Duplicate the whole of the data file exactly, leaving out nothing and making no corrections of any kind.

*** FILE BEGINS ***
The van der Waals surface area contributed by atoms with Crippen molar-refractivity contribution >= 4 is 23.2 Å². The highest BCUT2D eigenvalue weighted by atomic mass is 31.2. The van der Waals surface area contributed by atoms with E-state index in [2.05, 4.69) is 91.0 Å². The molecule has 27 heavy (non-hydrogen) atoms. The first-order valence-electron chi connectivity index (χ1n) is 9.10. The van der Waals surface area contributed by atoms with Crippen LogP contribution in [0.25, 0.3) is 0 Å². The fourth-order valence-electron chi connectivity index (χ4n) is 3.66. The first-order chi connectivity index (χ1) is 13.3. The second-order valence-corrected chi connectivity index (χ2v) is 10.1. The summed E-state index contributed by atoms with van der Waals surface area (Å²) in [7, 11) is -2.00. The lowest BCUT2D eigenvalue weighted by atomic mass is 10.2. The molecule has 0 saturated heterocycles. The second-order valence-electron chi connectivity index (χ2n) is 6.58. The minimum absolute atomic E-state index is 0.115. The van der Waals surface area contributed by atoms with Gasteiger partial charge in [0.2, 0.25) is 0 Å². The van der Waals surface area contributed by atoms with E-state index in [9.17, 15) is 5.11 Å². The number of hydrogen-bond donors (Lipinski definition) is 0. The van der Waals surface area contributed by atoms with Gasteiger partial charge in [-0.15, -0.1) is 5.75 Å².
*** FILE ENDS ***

The van der Waals surface area contributed by atoms with Crippen molar-refractivity contribution >= 4 is 23.2 Å². The highest BCUT2D eigenvalue weighted by atomic mass is 31.2. The van der Waals surface area contributed by atoms with E-state index in [2.05, 4.69) is 91.0 Å². The molecule has 27 heavy (non-hydrogen) atoms. The first-order valence-electron chi connectivity index (χ1n) is 9.10. The van der Waals surface area contributed by atoms with Crippen LogP contribution in [0.25, 0.3) is 0 Å². The fourth-order valence-electron chi connectivity index (χ4n) is 3.66. The first-order chi connectivity index (χ1) is 13.3. The second-order valence-corrected chi connectivity index (χ2v) is 10.1. The summed E-state index contributed by atoms with van der Waals surface area (Å²) in [7, 11) is -2.00. The lowest BCUT2D eigenvalue weighted by atomic mass is 10.2. The molecule has 0 saturated heterocycles. The second-order valence-electron chi connectivity index (χ2n) is 6.58. The minimum absolute atomic E-state index is 0.115. The van der Waals surface area contributed by atoms with Gasteiger partial charge in [0.2, 0.25) is 0 Å². The van der Waals surface area contributed by atoms with E-state index in [9.17, 15) is 5.11 Å². The number of hydrogen-bond donors (Lipinski definition) is 0. The van der Waals surface area contributed by atoms with Gasteiger partial charge in [-0.15, -0.1) is 5.75 Å².